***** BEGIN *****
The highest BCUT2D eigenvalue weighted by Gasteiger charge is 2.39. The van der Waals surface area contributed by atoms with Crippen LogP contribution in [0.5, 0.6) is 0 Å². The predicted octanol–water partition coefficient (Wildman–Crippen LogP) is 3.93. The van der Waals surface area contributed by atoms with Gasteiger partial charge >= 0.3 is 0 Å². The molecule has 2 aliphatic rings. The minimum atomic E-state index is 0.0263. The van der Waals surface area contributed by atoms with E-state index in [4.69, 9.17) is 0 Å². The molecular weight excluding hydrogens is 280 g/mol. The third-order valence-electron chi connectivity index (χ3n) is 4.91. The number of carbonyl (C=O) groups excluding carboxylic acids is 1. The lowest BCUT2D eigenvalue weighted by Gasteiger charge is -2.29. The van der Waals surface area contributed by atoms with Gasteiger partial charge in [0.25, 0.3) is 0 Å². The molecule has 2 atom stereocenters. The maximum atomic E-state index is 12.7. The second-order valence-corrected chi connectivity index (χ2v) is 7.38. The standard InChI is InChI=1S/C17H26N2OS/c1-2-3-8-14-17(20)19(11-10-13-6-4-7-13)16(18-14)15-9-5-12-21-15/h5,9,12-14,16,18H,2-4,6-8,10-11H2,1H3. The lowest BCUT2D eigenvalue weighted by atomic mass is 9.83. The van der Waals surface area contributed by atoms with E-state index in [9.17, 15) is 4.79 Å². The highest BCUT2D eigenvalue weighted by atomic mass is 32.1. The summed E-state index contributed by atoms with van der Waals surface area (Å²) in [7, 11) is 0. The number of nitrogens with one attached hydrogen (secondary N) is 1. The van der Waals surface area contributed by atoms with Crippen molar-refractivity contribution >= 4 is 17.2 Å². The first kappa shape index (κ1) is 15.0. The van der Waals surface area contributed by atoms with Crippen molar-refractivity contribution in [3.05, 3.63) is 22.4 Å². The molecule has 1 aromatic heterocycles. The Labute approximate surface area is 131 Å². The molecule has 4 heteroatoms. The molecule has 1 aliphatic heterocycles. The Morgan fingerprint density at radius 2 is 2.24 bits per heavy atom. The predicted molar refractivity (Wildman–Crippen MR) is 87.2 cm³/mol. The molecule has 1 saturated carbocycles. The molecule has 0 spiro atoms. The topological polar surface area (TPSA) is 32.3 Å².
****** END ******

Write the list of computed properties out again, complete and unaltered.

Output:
The highest BCUT2D eigenvalue weighted by Gasteiger charge is 2.39. The van der Waals surface area contributed by atoms with Crippen LogP contribution in [0.5, 0.6) is 0 Å². The predicted octanol–water partition coefficient (Wildman–Crippen LogP) is 3.93. The van der Waals surface area contributed by atoms with Gasteiger partial charge >= 0.3 is 0 Å². The molecule has 2 aliphatic rings. The minimum atomic E-state index is 0.0263. The van der Waals surface area contributed by atoms with E-state index in [4.69, 9.17) is 0 Å². The molecular weight excluding hydrogens is 280 g/mol. The third-order valence-electron chi connectivity index (χ3n) is 4.91. The number of carbonyl (C=O) groups excluding carboxylic acids is 1. The lowest BCUT2D eigenvalue weighted by Gasteiger charge is -2.29. The van der Waals surface area contributed by atoms with Gasteiger partial charge in [0.25, 0.3) is 0 Å². The molecule has 2 atom stereocenters. The maximum atomic E-state index is 12.7. The second-order valence-corrected chi connectivity index (χ2v) is 7.38. The standard InChI is InChI=1S/C17H26N2OS/c1-2-3-8-14-17(20)19(11-10-13-6-4-7-13)16(18-14)15-9-5-12-21-15/h5,9,12-14,16,18H,2-4,6-8,10-11H2,1H3. The lowest BCUT2D eigenvalue weighted by atomic mass is 9.83. The van der Waals surface area contributed by atoms with E-state index in [9.17, 15) is 4.79 Å². The highest BCUT2D eigenvalue weighted by atomic mass is 32.1. The summed E-state index contributed by atoms with van der Waals surface area (Å²) in [7, 11) is 0. The number of nitrogens with one attached hydrogen (secondary N) is 1. The van der Waals surface area contributed by atoms with Crippen molar-refractivity contribution >= 4 is 17.2 Å². The first kappa shape index (κ1) is 15.0. The van der Waals surface area contributed by atoms with Crippen molar-refractivity contribution in [3.05, 3.63) is 22.4 Å². The molecule has 1 aromatic heterocycles. The Labute approximate surface area is 131 Å². The molecule has 4 heteroatoms. The molecule has 1 aliphatic heterocycles. The Morgan fingerprint density at radius 2 is 2.24 bits per heavy atom. The predicted molar refractivity (Wildman–Crippen MR) is 87.2 cm³/mol. The molecule has 1 saturated carbocycles. The molecule has 0 spiro atoms. The topological polar surface area (TPSA) is 32.3 Å².